Wright is a true Quadruple-A pitcher. He's been shuttling up and down for most of his career, and had one of his better major league stretches late last season. With a strong spring Wright could earn a spot at the back of a major league rotation, but even in his good years, he isn't much of a fantasy pitcher over the long haul.
After two organizations gave up on Wright, the Royals signed him and sent him to Omaha. He responded well, pitching three complete games and recording a 3.80 ERA in 20 games. The Royals rewarded him with four late-season starts and he didn't disappoint. Now with the Cubs, his odds at landing a major-league job are low.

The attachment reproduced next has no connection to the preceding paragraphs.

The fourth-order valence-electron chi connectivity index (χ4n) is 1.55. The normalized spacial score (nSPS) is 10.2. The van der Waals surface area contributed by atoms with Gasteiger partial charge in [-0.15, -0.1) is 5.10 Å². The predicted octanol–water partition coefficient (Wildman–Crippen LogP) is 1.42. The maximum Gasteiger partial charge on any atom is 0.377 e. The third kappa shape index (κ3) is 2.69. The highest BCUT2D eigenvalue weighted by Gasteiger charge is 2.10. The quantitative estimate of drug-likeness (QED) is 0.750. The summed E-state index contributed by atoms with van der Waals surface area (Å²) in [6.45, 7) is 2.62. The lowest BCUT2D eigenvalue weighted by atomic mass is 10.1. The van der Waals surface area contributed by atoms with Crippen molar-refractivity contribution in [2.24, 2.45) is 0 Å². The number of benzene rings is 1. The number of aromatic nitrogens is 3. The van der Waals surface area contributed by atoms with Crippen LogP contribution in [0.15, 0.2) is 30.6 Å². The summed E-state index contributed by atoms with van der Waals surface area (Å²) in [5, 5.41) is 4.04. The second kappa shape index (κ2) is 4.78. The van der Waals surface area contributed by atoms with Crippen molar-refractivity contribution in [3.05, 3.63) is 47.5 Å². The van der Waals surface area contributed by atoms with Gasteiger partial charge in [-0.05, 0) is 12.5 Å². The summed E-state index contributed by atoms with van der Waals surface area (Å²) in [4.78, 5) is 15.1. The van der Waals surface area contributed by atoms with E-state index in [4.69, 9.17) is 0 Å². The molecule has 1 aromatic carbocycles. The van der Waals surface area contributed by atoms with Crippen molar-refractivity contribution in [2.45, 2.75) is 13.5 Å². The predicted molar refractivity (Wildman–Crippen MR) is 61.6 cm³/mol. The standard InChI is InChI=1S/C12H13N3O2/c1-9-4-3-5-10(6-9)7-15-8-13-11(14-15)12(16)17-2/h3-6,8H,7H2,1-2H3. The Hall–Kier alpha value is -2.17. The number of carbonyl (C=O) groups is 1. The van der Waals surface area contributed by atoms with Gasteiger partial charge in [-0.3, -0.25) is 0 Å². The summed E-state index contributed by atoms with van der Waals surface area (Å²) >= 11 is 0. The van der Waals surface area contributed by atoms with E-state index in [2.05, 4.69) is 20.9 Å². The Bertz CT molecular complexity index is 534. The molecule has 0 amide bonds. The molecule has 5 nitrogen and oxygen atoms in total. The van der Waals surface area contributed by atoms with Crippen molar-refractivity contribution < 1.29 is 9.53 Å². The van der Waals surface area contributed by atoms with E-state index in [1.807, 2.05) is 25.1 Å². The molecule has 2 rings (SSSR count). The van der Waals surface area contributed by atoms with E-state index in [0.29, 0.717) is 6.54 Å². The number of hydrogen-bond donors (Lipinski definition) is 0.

Wright is a free agent this winter after being traded to the Cardinals late last August. There’s a chance that St. Louis will re-sign him but only at fifth-starter money and for good reason. Wright has a career ERA of 5.17 and a 541/522 K/BB ratio in 1,030 innings. In 2002, his K/BB was 77/75, pretty much in line with his career marks. In summary, although Wright has decent stuff, there’s no real reason to think he’ll suddenly put it together next season.